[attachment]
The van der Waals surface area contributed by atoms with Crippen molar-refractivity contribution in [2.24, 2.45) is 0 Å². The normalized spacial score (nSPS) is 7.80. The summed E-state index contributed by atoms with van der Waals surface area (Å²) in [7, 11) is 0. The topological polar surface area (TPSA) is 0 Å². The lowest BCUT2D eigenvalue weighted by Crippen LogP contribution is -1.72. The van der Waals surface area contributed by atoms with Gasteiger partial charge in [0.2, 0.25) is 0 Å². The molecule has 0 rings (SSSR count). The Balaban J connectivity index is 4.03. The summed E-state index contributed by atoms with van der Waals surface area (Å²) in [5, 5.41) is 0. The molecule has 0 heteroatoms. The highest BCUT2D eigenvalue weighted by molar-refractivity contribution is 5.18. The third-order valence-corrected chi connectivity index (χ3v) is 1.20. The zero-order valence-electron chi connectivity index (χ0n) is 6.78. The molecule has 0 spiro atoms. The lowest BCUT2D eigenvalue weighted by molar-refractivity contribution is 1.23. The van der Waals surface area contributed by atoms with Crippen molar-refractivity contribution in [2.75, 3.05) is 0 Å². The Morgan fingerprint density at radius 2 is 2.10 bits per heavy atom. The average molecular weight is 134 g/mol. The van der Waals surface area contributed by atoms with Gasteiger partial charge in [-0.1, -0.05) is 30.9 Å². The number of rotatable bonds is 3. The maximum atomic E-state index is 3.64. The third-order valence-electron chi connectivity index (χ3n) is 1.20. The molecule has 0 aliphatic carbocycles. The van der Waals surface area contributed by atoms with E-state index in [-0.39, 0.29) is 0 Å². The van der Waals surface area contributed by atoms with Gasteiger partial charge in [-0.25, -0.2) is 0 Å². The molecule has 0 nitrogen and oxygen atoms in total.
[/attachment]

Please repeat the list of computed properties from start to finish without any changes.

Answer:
The van der Waals surface area contributed by atoms with Crippen molar-refractivity contribution in [2.24, 2.45) is 0 Å². The normalized spacial score (nSPS) is 7.80. The summed E-state index contributed by atoms with van der Waals surface area (Å²) in [7, 11) is 0. The topological polar surface area (TPSA) is 0 Å². The lowest BCUT2D eigenvalue weighted by Crippen LogP contribution is -1.72. The van der Waals surface area contributed by atoms with Gasteiger partial charge in [0.2, 0.25) is 0 Å². The molecule has 0 rings (SSSR count). The Balaban J connectivity index is 4.03. The summed E-state index contributed by atoms with van der Waals surface area (Å²) in [5, 5.41) is 0. The molecule has 0 heteroatoms. The highest BCUT2D eigenvalue weighted by molar-refractivity contribution is 5.18. The third-order valence-corrected chi connectivity index (χ3v) is 1.20. The zero-order valence-electron chi connectivity index (χ0n) is 6.78. The molecule has 0 spiro atoms. The lowest BCUT2D eigenvalue weighted by molar-refractivity contribution is 1.23. The van der Waals surface area contributed by atoms with Crippen molar-refractivity contribution in [2.75, 3.05) is 0 Å². The Morgan fingerprint density at radius 2 is 2.10 bits per heavy atom. The average molecular weight is 134 g/mol. The van der Waals surface area contributed by atoms with Gasteiger partial charge in [-0.1, -0.05) is 30.9 Å². The number of rotatable bonds is 3. The maximum atomic E-state index is 3.64. The third-order valence-electron chi connectivity index (χ3n) is 1.20. The molecule has 0 aliphatic carbocycles. The van der Waals surface area contributed by atoms with E-state index in [-0.39, 0.29) is 0 Å². The van der Waals surface area contributed by atoms with Gasteiger partial charge in [-0.25, -0.2) is 0 Å². The molecule has 0 nitrogen and oxygen atoms in total.